Tuesday, July 22, 2008

Bedtime Boogie

There is a rhythm to the night, a boogie if you will. To dance the dance to sleepy town is a wonderful thing, unless your bedtime boogie partner stops their motions and opts for hysterical screams and protests instead. Think less Dancing with the Stars and more World War III. If you have a preschooler the odds are you have experienced trouble getting your little one nighty night. Many parents deal with some type of sleep problems every evening, including trouble getting to sleep, frequent waking in the middle of the night, and having irregular sleep patterns. Every child is different and remember there are no right or wrong ways to put your little guys to sleep. If you and your child are happy with your current routine then you should stick to it, but it is not good if it turns into a struggle to put your child to bed. This especially applies if the tyke gets overly frustrated in the process, strongly resists being put to bed or if your little one is waking up so much that they or other family members end up not getting adequate sleep.

Helpful Hints

Here are some tips from parents and experts proven to help prevent problems at bedtime. The number one piece of advice is to develop a bedtime routine that you follow closely each night. Children love security and a routine can give structure. The routine can include taking a bath, brushing teeth, saying prayers, talking, and reading a book. A good way to end the routine is to read a book or story after your child is tucked into bed. You can warn that bedtime is near after the story is finished and then end the routine by turning the light off and saying goodnight. Remind them not to leave their bed until morning. Ignore any further requests or questions. Consider putting a night light in your child's room or having a special lovey or blanket that helps to smooth the transition to night.

Sleep Tight

Once your child has been put to bed, you should be strict about the rule of not leaving the bedroom. If they get up and come out, quickly return them to their room and give a gentle but firm reminder to sleep in their own bed. Ignore all protests or requests and keep interactions with your sleepy town warrior to a minimum. If they continue to leave the room give a warning that you will have to close the door. You should follow up on this warning if your child keeps leaving the room. Stand outside the door and let them know that you will open the door again if they get back in bed and stay there. You should also consider closing the bedroom door if there is more crying or protesting.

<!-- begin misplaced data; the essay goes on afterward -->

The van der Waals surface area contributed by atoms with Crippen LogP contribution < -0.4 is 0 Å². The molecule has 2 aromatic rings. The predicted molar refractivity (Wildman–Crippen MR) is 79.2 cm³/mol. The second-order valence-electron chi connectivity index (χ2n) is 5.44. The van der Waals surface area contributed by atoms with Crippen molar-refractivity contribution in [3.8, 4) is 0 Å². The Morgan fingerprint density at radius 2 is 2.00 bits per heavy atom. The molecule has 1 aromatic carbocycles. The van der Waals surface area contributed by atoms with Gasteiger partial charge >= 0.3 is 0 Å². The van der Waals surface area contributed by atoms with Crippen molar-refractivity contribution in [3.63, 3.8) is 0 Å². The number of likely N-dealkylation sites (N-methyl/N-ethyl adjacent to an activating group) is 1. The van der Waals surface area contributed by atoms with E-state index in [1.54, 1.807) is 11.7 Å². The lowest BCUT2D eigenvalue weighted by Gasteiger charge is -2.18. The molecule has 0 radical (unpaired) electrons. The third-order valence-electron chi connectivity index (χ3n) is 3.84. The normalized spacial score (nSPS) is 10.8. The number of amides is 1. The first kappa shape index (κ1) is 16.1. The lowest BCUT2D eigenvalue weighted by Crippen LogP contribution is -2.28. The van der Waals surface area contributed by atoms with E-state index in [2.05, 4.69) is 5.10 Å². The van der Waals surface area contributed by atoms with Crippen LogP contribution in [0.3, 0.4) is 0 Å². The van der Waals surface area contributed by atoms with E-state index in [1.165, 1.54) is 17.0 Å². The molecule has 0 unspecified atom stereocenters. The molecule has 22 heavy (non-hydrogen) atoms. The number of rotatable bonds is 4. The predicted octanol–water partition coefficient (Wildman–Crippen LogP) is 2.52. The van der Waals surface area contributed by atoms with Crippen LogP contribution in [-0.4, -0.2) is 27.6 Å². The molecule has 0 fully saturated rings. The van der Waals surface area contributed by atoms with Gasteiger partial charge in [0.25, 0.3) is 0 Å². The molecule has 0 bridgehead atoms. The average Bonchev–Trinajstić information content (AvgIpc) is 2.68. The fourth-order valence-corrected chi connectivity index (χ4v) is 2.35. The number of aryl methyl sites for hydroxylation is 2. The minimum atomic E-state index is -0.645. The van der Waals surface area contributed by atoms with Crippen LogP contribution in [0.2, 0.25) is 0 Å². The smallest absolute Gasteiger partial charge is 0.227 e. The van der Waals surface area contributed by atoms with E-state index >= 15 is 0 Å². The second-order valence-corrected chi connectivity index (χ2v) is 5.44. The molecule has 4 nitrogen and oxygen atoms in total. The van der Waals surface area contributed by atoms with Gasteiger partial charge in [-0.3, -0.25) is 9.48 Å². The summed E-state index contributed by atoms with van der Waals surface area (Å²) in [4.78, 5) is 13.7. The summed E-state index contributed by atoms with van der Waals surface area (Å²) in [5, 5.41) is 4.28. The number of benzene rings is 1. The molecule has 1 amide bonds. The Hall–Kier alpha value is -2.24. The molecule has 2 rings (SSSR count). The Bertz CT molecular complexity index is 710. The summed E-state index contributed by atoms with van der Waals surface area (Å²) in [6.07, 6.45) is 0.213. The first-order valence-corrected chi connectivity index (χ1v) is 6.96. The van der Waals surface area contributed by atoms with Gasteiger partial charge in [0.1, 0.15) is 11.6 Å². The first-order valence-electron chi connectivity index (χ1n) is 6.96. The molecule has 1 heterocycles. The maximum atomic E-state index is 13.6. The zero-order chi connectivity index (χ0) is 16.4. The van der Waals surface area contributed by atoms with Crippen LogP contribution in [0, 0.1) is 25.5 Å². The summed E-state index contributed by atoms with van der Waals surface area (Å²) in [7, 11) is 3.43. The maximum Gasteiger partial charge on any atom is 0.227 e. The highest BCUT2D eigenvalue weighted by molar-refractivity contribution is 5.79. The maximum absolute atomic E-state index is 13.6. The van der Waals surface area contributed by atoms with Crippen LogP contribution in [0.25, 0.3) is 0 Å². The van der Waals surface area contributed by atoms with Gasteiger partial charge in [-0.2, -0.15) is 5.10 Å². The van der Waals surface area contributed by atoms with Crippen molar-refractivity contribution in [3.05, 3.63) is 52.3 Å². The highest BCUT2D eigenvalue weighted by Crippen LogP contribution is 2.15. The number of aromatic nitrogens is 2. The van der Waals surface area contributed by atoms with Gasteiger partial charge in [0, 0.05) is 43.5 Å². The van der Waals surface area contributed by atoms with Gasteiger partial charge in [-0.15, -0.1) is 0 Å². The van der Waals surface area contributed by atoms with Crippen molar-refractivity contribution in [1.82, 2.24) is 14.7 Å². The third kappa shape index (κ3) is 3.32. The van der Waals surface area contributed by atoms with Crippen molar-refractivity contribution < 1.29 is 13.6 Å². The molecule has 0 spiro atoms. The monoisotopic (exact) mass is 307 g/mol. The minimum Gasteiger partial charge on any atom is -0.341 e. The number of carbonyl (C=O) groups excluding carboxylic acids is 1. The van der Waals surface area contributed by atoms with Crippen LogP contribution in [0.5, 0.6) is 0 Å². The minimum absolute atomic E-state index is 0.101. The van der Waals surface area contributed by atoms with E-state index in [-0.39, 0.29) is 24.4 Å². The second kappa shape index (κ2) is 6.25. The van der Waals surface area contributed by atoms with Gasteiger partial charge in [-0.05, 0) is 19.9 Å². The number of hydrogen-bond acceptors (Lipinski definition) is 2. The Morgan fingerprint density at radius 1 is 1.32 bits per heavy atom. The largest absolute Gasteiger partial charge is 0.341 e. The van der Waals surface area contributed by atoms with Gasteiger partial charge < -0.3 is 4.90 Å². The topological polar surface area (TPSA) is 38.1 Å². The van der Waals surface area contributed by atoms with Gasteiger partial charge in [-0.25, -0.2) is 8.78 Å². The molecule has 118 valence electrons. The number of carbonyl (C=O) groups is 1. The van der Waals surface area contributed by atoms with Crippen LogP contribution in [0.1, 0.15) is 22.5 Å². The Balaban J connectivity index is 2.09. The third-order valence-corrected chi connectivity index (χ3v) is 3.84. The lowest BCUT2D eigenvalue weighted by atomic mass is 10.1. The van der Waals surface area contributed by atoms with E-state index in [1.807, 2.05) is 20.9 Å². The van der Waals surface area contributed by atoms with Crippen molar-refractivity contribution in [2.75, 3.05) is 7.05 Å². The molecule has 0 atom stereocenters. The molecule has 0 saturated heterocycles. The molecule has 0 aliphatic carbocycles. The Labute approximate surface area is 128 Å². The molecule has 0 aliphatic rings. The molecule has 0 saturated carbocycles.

The Excuse Monster

Excuses like to lurk around at bedtime like a monster under the bed. This monster causes thirst, hunger, and a number of bathroom trips. The best way to deal with the Excuse Monster is to stand your ground. Once you realize that all of your child's basic needs have been met, practice standing firm with one simple phrase, "It's time to go to bed." You may have to say this 20 times, but eventually your little one will grow weary and the Excuse Monster will hopefully be vanquished.

Sleep Town Bound

While the first few nights of this treatment may be difficult and your child will probably cry and protest, they will quickly learn how to fall asleep on their own and sleep through the night. Other steps you can take to help with this process is to cut back on daytime naps and consider a later bedtime, since your child is less likely repeatedly wake up if they are tired. And remember to praise your child when they sleep through the night, stay in their own room or go to bed without protesting.

Night Night Right

Experts say children usually have bedtime problems because they are trying to test your limits or because of poor sleep habits. Some say these protests or problems are rarely caused by real fears, but you should comfort and reassure your child if they are truly afraid. In Banishing Bedtime Blues, Chick Moorman talks about helping your child conquer their bedtime fears.

Moorman says for some kids getting out of bed is related to fear. The may have just had a nightmare or remember one from the evening before. Perhaps they are scared of the dark or of being alone. Perhaps they feel insecure when you are out of sight. If fear is the issue, Moorman suggests asking your child, "What would help you feel safer?" Tell them that one of your main roles as a parent is to help them feel safe. Create a plan together. This could be turning on a fan if they are afraid of noises or turning on a light if they are afraid of the dark. Leave the door open if they are insecure or provide a comforting teddy bear to increase feelings of security. Perhaps you could allow the family dog to sleep in your child's room. One parent agreed to check on the child every half hour, "So you'll know I'm here," he told his daughter.

Bedtime Groove

Getting your bedtime ritual into a groove may not be easy, but it is possible. Not all techniques work for all children, but the key is to hang in for the long haul. Try new and different ways to create a pleasing environment that promotes sleep. By staying consistent and sticking to the security of a routine, you will hopefully be well on your way to dancing a beautiful boogie all the way to Sleepy Town.